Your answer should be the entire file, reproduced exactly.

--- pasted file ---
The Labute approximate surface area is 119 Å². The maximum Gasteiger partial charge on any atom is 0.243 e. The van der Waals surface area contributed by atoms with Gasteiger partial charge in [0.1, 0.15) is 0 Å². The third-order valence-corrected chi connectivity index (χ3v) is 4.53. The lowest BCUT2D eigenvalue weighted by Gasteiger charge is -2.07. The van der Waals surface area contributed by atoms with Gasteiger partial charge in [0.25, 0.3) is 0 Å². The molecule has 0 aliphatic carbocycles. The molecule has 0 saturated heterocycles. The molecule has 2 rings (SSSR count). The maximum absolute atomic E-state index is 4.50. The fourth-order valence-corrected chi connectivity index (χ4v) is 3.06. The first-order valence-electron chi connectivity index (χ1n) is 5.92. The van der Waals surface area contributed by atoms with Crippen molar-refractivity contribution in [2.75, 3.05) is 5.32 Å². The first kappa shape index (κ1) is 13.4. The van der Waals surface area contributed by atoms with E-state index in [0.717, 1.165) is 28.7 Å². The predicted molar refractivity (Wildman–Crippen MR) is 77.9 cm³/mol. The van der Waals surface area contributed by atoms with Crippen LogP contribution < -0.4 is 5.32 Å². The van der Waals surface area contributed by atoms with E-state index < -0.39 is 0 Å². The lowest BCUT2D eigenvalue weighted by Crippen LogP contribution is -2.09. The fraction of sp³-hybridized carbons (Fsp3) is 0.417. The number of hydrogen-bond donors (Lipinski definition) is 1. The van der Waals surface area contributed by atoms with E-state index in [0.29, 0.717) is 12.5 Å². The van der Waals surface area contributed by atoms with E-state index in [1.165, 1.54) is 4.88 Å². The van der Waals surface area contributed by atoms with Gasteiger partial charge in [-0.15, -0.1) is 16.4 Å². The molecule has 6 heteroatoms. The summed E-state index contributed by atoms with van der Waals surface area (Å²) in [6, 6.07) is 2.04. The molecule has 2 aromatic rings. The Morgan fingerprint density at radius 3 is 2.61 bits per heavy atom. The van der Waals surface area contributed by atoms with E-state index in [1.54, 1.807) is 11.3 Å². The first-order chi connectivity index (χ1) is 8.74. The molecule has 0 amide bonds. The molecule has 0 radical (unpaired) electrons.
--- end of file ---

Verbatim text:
The Labute approximate surface area is 119 Å². The maximum Gasteiger partial charge on any atom is 0.243 e. The van der Waals surface area contributed by atoms with Gasteiger partial charge in [0.1, 0.15) is 0 Å². The third-order valence-corrected chi connectivity index (χ3v) is 4.53. The lowest BCUT2D eigenvalue weighted by Gasteiger charge is -2.07. The van der Waals surface area contributed by atoms with Gasteiger partial charge in [0.25, 0.3) is 0 Å². The molecule has 0 aliphatic carbocycles. The molecule has 0 saturated heterocycles. The molecule has 2 rings (SSSR count). The maximum absolute atomic E-state index is 4.50. The fourth-order valence-corrected chi connectivity index (χ4v) is 3.06. The first-order valence-electron chi connectivity index (χ1n) is 5.92. The van der Waals surface area contributed by atoms with Crippen molar-refractivity contribution in [2.75, 3.05) is 5.32 Å². The first kappa shape index (κ1) is 13.4. The van der Waals surface area contributed by atoms with E-state index in [0.717, 1.165) is 28.7 Å². The predicted molar refractivity (Wildman–Crippen MR) is 77.9 cm³/mol. The van der Waals surface area contributed by atoms with Crippen LogP contribution < -0.4 is 5.32 Å². The van der Waals surface area contributed by atoms with E-state index < -0.39 is 0 Å². The lowest BCUT2D eigenvalue weighted by Crippen LogP contribution is -2.09. The fraction of sp³-hybridized carbons (Fsp3) is 0.417. The number of hydrogen-bond donors (Lipinski definition) is 1. The van der Waals surface area contributed by atoms with E-state index in [0.29, 0.717) is 12.5 Å². The van der Waals surface area contributed by atoms with E-state index in [1.165, 1.54) is 4.88 Å². The van der Waals surface area contributed by atoms with Gasteiger partial charge in [-0.15, -0.1) is 16.4 Å². The molecule has 6 heteroatoms. The summed E-state index contributed by atoms with van der Waals surface area (Å²) in [6, 6.07) is 2.04. The molecule has 2 aromatic rings. The Morgan fingerprint density at radius 3 is 2.61 bits per heavy atom. The van der Waals surface area contributed by atoms with E-state index in [1.54, 1.807) is 11.3 Å². The first-order chi connectivity index (χ1) is 8.74. The molecule has 0 amide bonds. The molecule has 0 radical (unpaired) electrons.